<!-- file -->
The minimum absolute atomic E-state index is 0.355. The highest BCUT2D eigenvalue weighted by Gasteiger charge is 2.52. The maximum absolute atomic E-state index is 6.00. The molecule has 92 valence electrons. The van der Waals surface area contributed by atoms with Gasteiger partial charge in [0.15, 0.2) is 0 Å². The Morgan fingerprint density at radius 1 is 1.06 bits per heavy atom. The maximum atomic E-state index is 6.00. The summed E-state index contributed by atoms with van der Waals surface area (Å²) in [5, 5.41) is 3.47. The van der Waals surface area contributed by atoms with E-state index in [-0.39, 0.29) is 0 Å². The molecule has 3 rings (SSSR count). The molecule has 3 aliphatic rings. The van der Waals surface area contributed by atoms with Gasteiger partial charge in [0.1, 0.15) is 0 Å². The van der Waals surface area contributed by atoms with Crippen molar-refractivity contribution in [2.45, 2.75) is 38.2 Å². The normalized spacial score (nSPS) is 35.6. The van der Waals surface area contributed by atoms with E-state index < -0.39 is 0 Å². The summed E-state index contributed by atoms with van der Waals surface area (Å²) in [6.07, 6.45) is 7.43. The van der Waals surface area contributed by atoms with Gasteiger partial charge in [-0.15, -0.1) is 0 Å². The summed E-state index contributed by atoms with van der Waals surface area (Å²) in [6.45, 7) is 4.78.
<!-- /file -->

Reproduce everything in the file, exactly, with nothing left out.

The minimum absolute atomic E-state index is 0.355. The highest BCUT2D eigenvalue weighted by Gasteiger charge is 2.52. The maximum absolute atomic E-state index is 6.00. The molecule has 92 valence electrons. The van der Waals surface area contributed by atoms with Gasteiger partial charge in [0.15, 0.2) is 0 Å². The Morgan fingerprint density at radius 1 is 1.06 bits per heavy atom. The maximum atomic E-state index is 6.00. The summed E-state index contributed by atoms with van der Waals surface area (Å²) in [5, 5.41) is 3.47. The van der Waals surface area contributed by atoms with E-state index in [-0.39, 0.29) is 0 Å². The molecule has 3 rings (SSSR count). The molecule has 3 aliphatic rings. The van der Waals surface area contributed by atoms with Gasteiger partial charge in [0.1, 0.15) is 0 Å². The van der Waals surface area contributed by atoms with Crippen molar-refractivity contribution in [2.45, 2.75) is 38.2 Å². The normalized spacial score (nSPS) is 35.6. The van der Waals surface area contributed by atoms with E-state index < -0.39 is 0 Å². The summed E-state index contributed by atoms with van der Waals surface area (Å²) in [6.07, 6.45) is 7.43. The van der Waals surface area contributed by atoms with Gasteiger partial charge in [-0.15, -0.1) is 0 Å². The summed E-state index contributed by atoms with van der Waals surface area (Å²) in [6.45, 7) is 4.78.